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Mayor calls on locals to embrace annual Yorkshire Day celebrations

The celebration will see a procession of mayors move their way through Ripon, whilst other areas of Yorkshire host their own events.

The mayor of Ripon has called on visitors to “enjoy everything Yorkshire has to offer” as she prepares to host dignitaries from around the UK’s largest county to celebrate Yorkshire Day.

Pauline McHardy said the event on Wednesday presents the perfect opportunity for locals to “come together and celebrate where they come from”.

The annual celebration, being held for the 43rd year, will see a snaking procession of mayors and lord mayors move through the county’s smallest city.

It is expected that a large crowd will see the parade conclude outside Ripon Cathedral, which dates back to the seventh century and will be the venue for a commemorative festival service.

In the evening, live music will take place in the city’s market square, followed by a special version of the Ripon hornblowing ceremony, a centuries-old tradition which has taken place every night since 886.

Asked about the scepticism Yorkshire Day can attract from outside the county, Ms McHardy said: “To anybody who doesn’t understand what the day is all about, I’d say, ‘come, take it all in and enjoy everything that Yorkshire has to offer’.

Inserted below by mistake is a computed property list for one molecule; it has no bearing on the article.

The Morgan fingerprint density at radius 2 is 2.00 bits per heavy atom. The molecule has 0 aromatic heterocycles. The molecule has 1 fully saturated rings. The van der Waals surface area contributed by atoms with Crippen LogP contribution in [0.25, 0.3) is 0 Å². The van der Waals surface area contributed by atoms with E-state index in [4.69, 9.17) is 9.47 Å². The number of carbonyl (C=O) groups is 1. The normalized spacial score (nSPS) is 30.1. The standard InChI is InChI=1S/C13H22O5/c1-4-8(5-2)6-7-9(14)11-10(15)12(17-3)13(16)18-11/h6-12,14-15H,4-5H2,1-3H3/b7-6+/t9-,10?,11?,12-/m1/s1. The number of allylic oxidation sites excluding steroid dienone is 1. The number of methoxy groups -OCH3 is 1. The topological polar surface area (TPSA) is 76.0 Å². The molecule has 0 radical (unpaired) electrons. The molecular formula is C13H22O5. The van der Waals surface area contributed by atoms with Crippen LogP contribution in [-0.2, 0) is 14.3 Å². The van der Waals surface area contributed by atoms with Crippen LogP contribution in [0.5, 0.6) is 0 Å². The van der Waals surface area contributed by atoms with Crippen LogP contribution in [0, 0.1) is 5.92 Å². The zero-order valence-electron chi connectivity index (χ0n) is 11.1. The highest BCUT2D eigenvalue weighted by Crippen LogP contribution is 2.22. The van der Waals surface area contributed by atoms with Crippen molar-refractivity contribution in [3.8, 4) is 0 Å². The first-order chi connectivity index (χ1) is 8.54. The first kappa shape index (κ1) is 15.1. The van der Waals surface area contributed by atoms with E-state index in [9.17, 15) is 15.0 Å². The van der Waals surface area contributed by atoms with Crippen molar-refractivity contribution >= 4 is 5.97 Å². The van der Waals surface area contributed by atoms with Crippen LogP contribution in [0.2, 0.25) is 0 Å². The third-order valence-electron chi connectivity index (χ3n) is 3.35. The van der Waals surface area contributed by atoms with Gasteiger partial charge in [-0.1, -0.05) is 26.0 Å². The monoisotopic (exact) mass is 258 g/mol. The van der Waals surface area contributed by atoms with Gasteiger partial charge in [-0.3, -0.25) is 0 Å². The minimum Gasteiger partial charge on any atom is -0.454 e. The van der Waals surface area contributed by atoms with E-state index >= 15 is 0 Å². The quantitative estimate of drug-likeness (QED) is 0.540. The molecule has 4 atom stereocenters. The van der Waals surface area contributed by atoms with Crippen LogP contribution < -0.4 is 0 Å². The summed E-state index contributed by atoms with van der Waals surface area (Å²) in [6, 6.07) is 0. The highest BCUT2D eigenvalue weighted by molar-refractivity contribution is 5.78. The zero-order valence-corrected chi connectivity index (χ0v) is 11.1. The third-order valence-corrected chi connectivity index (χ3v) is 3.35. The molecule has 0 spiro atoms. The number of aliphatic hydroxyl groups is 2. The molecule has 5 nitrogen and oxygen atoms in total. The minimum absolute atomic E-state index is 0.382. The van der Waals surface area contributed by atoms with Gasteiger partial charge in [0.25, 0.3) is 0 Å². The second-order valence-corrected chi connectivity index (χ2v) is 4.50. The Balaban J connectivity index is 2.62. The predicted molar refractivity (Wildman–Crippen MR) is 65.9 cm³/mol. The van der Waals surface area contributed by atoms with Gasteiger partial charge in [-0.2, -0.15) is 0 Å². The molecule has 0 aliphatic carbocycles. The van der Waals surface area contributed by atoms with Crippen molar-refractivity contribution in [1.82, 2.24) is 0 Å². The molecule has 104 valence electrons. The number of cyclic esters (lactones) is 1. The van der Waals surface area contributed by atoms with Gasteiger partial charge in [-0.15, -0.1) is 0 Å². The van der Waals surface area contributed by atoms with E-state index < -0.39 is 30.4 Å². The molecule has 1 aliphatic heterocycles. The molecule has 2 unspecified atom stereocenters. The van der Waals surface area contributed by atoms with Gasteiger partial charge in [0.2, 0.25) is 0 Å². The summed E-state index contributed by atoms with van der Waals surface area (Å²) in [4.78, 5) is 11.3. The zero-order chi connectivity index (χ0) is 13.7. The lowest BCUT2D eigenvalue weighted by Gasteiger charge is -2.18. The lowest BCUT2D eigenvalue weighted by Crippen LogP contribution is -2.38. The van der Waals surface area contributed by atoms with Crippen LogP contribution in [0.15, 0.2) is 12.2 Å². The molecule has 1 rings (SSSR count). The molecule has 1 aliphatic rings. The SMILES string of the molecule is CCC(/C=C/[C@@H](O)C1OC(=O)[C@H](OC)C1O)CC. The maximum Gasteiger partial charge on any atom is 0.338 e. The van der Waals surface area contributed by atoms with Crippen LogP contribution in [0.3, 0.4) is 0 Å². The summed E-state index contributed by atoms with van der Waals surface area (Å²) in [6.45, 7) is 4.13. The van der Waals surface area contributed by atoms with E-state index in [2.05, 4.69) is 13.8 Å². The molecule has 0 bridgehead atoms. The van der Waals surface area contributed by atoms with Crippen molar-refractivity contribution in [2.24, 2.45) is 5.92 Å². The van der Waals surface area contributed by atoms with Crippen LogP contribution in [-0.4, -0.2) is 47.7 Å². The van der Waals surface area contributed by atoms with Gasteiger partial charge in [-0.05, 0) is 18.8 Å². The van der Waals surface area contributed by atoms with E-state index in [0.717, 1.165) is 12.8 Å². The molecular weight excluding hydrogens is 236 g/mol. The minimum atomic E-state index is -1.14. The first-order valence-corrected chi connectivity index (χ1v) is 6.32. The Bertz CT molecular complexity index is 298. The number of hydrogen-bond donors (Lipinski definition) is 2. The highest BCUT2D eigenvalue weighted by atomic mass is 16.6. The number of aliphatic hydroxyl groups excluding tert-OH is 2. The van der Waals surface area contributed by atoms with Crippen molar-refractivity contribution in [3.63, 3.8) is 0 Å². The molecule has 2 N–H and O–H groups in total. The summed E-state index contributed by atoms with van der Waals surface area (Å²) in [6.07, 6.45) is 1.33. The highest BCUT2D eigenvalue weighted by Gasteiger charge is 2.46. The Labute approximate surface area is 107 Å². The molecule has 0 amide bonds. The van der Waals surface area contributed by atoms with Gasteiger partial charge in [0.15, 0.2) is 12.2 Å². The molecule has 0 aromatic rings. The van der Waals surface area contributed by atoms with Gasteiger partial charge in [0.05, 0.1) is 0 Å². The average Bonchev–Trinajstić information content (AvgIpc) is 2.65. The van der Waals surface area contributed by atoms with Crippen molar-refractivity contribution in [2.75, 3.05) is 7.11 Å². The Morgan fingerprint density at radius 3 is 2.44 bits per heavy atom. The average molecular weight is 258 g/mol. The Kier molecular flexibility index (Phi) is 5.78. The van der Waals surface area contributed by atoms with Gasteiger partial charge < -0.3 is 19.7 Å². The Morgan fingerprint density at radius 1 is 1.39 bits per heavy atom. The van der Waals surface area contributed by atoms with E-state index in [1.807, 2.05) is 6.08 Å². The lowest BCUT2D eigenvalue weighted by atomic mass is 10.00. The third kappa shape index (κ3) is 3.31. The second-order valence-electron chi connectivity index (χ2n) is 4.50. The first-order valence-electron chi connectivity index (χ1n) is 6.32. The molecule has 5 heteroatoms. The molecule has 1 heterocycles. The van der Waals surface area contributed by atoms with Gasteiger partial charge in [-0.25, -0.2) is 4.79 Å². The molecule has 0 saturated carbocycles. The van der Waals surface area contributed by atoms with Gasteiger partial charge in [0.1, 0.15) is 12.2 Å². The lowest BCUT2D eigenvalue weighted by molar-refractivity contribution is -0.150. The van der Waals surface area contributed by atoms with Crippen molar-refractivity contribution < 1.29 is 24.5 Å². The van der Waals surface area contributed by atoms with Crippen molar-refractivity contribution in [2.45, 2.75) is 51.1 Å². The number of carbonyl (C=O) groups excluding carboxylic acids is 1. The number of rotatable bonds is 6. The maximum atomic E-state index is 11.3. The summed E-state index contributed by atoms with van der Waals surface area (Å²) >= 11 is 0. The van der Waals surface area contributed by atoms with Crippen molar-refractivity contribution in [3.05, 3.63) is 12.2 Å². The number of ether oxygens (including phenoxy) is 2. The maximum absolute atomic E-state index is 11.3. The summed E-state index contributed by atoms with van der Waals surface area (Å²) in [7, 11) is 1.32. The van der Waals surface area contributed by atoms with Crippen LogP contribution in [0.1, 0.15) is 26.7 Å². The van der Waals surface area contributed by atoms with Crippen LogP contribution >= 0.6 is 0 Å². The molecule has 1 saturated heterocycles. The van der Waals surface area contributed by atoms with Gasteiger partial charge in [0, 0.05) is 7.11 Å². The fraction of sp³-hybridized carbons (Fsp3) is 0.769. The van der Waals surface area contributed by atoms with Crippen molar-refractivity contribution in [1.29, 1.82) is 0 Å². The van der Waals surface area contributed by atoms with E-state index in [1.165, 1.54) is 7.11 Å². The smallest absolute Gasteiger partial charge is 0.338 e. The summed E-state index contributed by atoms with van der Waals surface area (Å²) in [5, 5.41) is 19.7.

“It’s the country’s biggest county, it’s absolutely beautiful and has plenty going on. I’d say that’s more than enough to be worth celebrating.”

The event was first celebrated in 1975 by the Yorkshire Ridings Society, formed a year earlier to protest against the local government reorganisation of the county’s traditional borders.

It is always held on August 1, a date that alludes to the Battle of Minden in Germany in 1759, which saw the Army allow soldiers to wear roses in their caps.

Among the annual festivities is the reading of the Yorkshire Declaration of Integrity in York, in all the languages used in Yorkshire since its earliest known reference in Anglo-Saxon times, including Old English, Latin, Old Norse and modern English.

On Wednesday, the York Maze will play host to its annual Yorkshire pudding tossing competition, while the Yorkshire Open Hat Throwing Championships will be contested at Leeds Industrial Museum.

At Kirkgate Market in Leeds, organisers are hoping to break the world record for the most people wearing flat caps at a single event.

Lotherton Hall, a country estate east of Leeds, will be the setting for the revival of the Josh wedding tradition, which sees two miners dressed as a bride and groom take part in a music hall-style marriage to raise money for injured colleagues.

Otley’s 21 pubs will be temporarily renamed to celebrate some of the county’s most famous faces, allowing drinkers to enjoy a pint at The Dame Judi Dench, The Alan Bennett and The Hannah Cockroft, among others.

The day coincides with the start of fundraiser Ben Davis’s mission to run the perimeter of Yorkshire in a bid to raise £15,000 for the Campaign Against Living Miserably (Calm) charity.

He will run more than 450 miles and take in 41,000ft of elevation, and hopes to complete it in 18 days.

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